Tag Archive for based on play

Movie Review: The Devils (1971)

In mid-17th century France, Louis XIII and Cardinal Richelieu together enforce Catholic dominance across the country. In his fanaticism, Richelieu entreats the king to tear down the walls surrounding the small city of Loudun, which–while Catholic–is basically self-governing and (in his mind) a likely haven for Protestants. Charismatic priest Urbain Grandier (Oliver Reed), who is beloved by the townspeople despite his known affairs with local women, has been in charge since the governor died, and he resists any orders to destroy his city’s defensive walls. Meanwhile, Sister Jeanne (Vanessa Redgrave), Mother Superior at Loudun’s Ursuline convent, experiences explicit visions involving Grandier as a sexy Christ figure…

Movie Review: The Sapphires (2013)

Loosely based on the real-life singing group (and written by the lead singer’s son), The Sapphires follows four musical Koori women- three sisters and their cousin- who tour Vietnam in 1968 to perform for American troops. They are accompanied by their drunken manager, Dave Lovelace (Chris O’Dowd), who is generally useless but seriously believes in their talent. While traveling the young women experience various ups and downs: the oldest, Gail (Deborah Mailman), fights to protect everyone else in an unfriendly environment; her sister Cynthia (Miranda Tapsell) embarks on an affair with a handsome soldier; Julie (Jessica Mauboy), the youngest, suddenly finds herself in the spotlight…

Movie Review: Holiday (1938)

Grant stars as Johnny Case, an intelligent businessman who’s worked hard all his life to support himself and is very set in a life plan to eventually quit his job so he can explore the world and himself while he’s still young. He falls in love with Julia Seton (Doris Nolan), discovering after their engagement that she is super rich and very set herself on turning her soon-to-be husband into a respectable man of wealth.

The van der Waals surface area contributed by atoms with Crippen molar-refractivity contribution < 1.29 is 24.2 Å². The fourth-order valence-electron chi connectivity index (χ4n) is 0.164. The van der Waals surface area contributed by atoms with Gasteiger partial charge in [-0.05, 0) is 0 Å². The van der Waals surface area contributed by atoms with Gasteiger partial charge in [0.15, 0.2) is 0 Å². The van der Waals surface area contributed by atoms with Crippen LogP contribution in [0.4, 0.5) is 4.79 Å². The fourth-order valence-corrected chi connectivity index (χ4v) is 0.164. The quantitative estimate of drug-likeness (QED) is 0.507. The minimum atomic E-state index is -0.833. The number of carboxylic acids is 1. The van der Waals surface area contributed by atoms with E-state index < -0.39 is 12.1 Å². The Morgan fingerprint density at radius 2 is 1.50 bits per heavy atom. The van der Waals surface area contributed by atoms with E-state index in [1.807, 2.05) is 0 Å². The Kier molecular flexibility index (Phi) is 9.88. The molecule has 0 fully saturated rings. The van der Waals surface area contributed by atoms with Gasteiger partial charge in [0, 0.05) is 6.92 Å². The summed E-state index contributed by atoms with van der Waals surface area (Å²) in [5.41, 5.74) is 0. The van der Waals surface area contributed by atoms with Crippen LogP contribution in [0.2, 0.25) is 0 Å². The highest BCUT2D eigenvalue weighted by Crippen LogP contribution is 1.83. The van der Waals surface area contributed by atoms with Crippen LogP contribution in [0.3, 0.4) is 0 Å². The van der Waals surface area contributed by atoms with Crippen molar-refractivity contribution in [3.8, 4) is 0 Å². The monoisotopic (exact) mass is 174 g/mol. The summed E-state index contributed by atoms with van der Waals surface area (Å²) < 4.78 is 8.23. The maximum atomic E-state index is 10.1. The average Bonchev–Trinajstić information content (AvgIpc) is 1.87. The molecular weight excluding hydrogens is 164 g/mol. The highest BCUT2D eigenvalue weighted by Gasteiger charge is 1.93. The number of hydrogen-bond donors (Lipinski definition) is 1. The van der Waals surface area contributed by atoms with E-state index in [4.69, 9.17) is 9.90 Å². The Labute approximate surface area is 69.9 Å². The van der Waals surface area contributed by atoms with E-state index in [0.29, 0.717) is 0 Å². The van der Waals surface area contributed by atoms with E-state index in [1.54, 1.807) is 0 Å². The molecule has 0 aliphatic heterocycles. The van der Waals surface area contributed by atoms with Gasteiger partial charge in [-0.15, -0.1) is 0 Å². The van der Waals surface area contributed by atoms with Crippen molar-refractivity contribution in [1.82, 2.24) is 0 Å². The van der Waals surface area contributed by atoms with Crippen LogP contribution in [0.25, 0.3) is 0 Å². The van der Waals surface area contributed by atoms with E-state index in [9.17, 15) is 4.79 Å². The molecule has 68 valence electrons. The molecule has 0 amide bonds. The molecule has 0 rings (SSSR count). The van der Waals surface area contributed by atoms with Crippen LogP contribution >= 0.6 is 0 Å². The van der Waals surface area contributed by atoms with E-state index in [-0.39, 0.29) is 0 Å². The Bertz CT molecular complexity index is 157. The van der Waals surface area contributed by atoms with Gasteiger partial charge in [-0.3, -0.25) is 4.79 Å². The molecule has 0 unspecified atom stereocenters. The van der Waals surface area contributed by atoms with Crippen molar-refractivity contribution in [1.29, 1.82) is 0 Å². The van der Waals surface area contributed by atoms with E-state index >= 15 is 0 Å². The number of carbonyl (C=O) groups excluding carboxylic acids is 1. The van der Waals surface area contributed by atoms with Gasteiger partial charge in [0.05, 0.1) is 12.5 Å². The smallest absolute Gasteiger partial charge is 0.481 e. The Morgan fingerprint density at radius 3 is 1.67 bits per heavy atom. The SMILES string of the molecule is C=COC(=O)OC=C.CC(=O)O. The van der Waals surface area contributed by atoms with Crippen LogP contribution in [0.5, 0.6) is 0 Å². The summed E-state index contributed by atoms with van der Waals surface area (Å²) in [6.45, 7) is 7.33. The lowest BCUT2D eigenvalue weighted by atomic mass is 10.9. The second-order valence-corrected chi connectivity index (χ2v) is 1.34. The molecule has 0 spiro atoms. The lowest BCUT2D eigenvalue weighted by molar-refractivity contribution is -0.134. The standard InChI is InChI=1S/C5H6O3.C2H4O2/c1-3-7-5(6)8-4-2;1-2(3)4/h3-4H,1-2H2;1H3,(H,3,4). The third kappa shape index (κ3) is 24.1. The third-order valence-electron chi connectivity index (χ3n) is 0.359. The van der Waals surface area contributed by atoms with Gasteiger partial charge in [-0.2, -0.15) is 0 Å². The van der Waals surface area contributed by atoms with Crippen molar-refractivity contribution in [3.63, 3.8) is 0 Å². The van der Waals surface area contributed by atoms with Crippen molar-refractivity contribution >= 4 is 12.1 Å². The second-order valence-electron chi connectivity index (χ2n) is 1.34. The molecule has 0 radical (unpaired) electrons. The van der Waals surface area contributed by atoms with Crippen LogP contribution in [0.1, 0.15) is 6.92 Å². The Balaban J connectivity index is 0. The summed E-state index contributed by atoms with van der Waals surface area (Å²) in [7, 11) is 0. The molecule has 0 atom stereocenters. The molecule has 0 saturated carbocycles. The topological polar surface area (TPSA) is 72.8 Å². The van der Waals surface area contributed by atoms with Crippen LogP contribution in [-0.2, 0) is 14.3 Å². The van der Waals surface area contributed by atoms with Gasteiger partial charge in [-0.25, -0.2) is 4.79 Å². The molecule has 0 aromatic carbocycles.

Movie Review: Much Ado About Nothing (2013)

Joss Whedon’s adaptation of Shakespeare’s comedic battle of the sexes moves the action to a current-day mansion (in fact the director’s own house) but maintains most of the same dialogue. The story concerns a get together of rich people who play at mistaken identities, nascent romance, classist snobbery, faked deaths, and general tomfoolery during a big house party.

Movie Review: Anna Christie (1930)

So a few weeks ago I finished Frances Marion’s terrific memoir, Off With Their Heads: A Serio-Comic Tale of Hollywood. This informative and funny book is sadly out of print, but I recommend anyone who’s interested in early Hollywood history and/or in women filmmakers to try and track it down (I found a copy in my university’s library). Her many anecdotes about silent film stars reminded how many films from the 1910s-30s I still hadn’t seen, and I was motivated to finally sit down and watch a Greta Garbo movie. The Swedish actress’s first talkie, Anna Christie was also written for the screen by Marion so it fit my needs perfectly. It focuses on the titular Anna, an unhappy young woman who reunites with her father (George F Marion) after a long separation.